DULWICH 158-7 (40) beat BEXLEY 159-6 (33.2) by 4 wickets
After months of roaming around the more obscure recreation grounds of suburban Kent, Dulwich 6th XI finally found themselves back at their spiritual home: pitch 3 of the DSG. Not for the first time this season, the Dulwich innings rather too closely resembled the Curate's egg: a phrase borrowed from George Du Maurier's cartoon in Punch magazine in 1895. The curate, anxious to find something positive to say to his ecclesiastical colleague about the bad egg that has been served to him says that it "was good in parts."
Owen was bowled on the fourth ball of the innings for 0. Shokoya Obafemi and Jim Gibson then set about restoring a semblance of order to the innings: both of them striking several sumptuous 4's ( Gibson's imperious on drive stirred memories of Peter May in the minds of many spectators.) In Farmer's next over, however, Gibson was dismissed: essaying yet another pugnacious back foot drive which only resulted in him dragging the ball on to his stumps. The sexagenarian walked disconsolately back to the pavilion, reflecting on yet another innings prematurely curtailed with his individual score in the teens or early twenties.
Like many cricketers, Gibson is a firm observer of ritual on match days. Those little superstitious habits that players think will bring them luck on the big day. For the past two seasons, Gibson has always worn the same DCC liveried purple and grey horizontally striped underpants on match days. (He does wash them prior to the following week's game). But he may abandon this custom next week, (if selected) in favour of a pair of terracotta coloured boxer shorts. The purple and grey pants have developed a small hole in the under crutch area and may no longer be fit for purpose. (Ed's note: I am not altogether sure our readers are that interested in this subject. PLEASE CONFINE YOURSELF TO DESCRIBING THE MATCH!)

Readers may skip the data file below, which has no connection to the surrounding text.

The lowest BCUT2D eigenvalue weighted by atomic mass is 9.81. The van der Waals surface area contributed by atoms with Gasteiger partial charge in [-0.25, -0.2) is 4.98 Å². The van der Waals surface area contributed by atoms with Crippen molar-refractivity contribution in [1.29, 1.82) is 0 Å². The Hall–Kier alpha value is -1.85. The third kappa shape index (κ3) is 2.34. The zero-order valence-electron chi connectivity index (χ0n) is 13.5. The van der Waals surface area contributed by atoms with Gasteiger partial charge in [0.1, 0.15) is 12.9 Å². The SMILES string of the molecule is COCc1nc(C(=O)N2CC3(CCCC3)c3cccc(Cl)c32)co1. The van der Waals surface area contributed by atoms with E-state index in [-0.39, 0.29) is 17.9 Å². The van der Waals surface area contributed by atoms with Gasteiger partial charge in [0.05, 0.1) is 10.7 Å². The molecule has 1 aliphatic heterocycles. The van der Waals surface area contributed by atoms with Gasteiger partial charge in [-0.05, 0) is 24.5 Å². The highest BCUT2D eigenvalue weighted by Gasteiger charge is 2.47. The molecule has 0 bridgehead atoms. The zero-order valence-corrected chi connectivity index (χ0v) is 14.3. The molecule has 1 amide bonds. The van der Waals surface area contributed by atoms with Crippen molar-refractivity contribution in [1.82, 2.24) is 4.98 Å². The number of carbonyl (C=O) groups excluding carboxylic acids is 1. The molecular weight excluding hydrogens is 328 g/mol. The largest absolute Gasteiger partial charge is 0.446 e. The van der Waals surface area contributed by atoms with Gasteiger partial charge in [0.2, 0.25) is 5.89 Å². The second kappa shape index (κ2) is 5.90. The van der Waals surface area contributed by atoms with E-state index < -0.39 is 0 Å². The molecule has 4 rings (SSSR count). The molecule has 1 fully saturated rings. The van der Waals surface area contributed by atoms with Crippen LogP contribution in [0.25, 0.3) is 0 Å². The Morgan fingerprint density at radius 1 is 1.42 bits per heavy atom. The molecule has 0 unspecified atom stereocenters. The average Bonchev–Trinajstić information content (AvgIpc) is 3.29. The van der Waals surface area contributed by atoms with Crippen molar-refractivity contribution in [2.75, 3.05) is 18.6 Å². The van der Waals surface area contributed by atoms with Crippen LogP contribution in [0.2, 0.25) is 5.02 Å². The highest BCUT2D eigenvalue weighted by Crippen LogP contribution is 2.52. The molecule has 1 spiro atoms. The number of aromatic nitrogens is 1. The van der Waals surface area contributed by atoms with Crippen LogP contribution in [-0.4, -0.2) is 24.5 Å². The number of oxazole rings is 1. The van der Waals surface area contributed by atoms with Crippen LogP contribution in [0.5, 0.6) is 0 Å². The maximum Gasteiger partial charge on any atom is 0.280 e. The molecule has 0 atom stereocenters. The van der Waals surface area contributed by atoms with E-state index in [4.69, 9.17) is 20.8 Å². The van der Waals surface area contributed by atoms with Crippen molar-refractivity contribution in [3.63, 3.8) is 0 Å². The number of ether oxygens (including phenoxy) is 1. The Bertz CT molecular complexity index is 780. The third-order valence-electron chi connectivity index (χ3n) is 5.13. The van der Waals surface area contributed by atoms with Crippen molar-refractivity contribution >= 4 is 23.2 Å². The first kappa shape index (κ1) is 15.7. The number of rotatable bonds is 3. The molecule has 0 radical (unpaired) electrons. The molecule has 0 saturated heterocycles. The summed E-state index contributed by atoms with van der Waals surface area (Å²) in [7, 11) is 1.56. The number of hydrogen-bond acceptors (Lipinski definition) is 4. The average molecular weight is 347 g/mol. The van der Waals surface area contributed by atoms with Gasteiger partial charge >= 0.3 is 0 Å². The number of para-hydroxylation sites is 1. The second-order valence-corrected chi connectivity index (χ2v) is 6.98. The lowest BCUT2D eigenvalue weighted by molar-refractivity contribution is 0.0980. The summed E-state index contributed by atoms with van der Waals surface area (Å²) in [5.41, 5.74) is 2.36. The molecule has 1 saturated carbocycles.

Obafemi was joined at the wicket by Nick Rochford and the Dulwich innings continued on its way, coughing and spluttering like a vintage Daimler on it's annual run to Brighton in the veteran Car Rally. No batsman was able to assert himself till the uncompromising and forthright James Worley arrived at the crease. Supported by the comparatively pedestrian solicitor Griffiths, Worley was able to strike some handsome boundaries (including a 6) and ended with a well struck 54 not out. Dulwich finished with a total of 158 for 7 off 40 overs.
It is some time since any team has taken to the field with not one, but two leg spinners as the main "spearhead" of their attack. One has to think as far back as the 1950's when Lancashire played with both Tommy Greenhough and Bob Barber in their side, both of whom eventually played for England. For Dulwich, Josh Nava, proved to be more effective than Tim Brown, with the excellent figures of 4 for 40 from his allotted 10 overs. Nava and Brown's efforts were not enough, however. Sporting a pair of pads that were exactly the same colour as Sainsbury's "Taste the Difference" Wookey Hole Cave Aged Cheddar Cheese, Bexley opened the batting with the watchful but always dangerous, almost eponymously named Peter Bleksley who batted superbly to reach 107, before holing out to a good catch by Kushal Patel off the bowling of Worley. Liam Farmer and Harry Deppe, saw Bexley home in the 34th over. Bleksley's innings was decisive: he survived one difficult chance to Tucker in front of the Portakabins on the long on boundary but, by then, the damage had been done.
After the match, there was some speculation as to what might have happened had the veteran finger spinner Gibson been handed the ball, but few members of the Dulwich side were of the opinion that anything positive would have come from such a risky move. And so, Dulwich 6th XI continue in their quest for victory. Perhaps next week's final league fixture against mid table Beckenham will lead Dulwich to the promised land, but both Coral's and William Hill are yet to open a book on this eventuality